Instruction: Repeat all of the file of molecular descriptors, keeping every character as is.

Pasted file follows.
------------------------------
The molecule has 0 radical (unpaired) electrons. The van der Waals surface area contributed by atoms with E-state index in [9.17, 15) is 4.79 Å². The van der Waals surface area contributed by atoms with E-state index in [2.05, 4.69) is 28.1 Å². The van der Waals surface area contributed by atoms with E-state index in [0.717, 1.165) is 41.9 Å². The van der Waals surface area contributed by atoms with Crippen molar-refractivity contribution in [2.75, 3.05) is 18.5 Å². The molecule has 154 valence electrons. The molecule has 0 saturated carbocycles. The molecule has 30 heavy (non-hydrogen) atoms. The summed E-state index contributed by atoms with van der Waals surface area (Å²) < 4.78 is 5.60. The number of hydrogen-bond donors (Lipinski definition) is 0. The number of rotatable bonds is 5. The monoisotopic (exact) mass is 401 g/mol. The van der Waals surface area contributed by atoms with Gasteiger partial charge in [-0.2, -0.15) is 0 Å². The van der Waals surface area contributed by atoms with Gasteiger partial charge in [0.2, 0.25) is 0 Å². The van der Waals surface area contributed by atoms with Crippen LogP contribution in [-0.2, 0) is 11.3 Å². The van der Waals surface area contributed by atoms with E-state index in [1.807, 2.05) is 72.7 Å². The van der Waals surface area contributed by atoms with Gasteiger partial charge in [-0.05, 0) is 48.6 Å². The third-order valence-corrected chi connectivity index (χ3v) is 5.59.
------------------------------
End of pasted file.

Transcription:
The molecule has 0 radical (unpaired) electrons. The van der Waals surface area contributed by atoms with E-state index in [9.17, 15) is 4.79 Å². The van der Waals surface area contributed by atoms with E-state index in [2.05, 4.69) is 28.1 Å². The van der Waals surface area contributed by atoms with E-state index in [0.717, 1.165) is 41.9 Å². The van der Waals surface area contributed by atoms with Crippen molar-refractivity contribution in [2.75, 3.05) is 18.5 Å². The molecule has 154 valence electrons. The molecule has 0 saturated carbocycles. The molecule has 30 heavy (non-hydrogen) atoms. The summed E-state index contributed by atoms with van der Waals surface area (Å²) < 4.78 is 5.60. The number of hydrogen-bond donors (Lipinski definition) is 0. The number of rotatable bonds is 5. The monoisotopic (exact) mass is 401 g/mol. The van der Waals surface area contributed by atoms with Gasteiger partial charge in [-0.2, -0.15) is 0 Å². The van der Waals surface area contributed by atoms with Gasteiger partial charge in [0.2, 0.25) is 0 Å². The van der Waals surface area contributed by atoms with Crippen LogP contribution in [-0.2, 0) is 11.3 Å². The van der Waals surface area contributed by atoms with E-state index in [1.807, 2.05) is 72.7 Å². The van der Waals surface area contributed by atoms with Gasteiger partial charge in [-0.05, 0) is 48.6 Å². The third-order valence-corrected chi connectivity index (χ3v) is 5.59.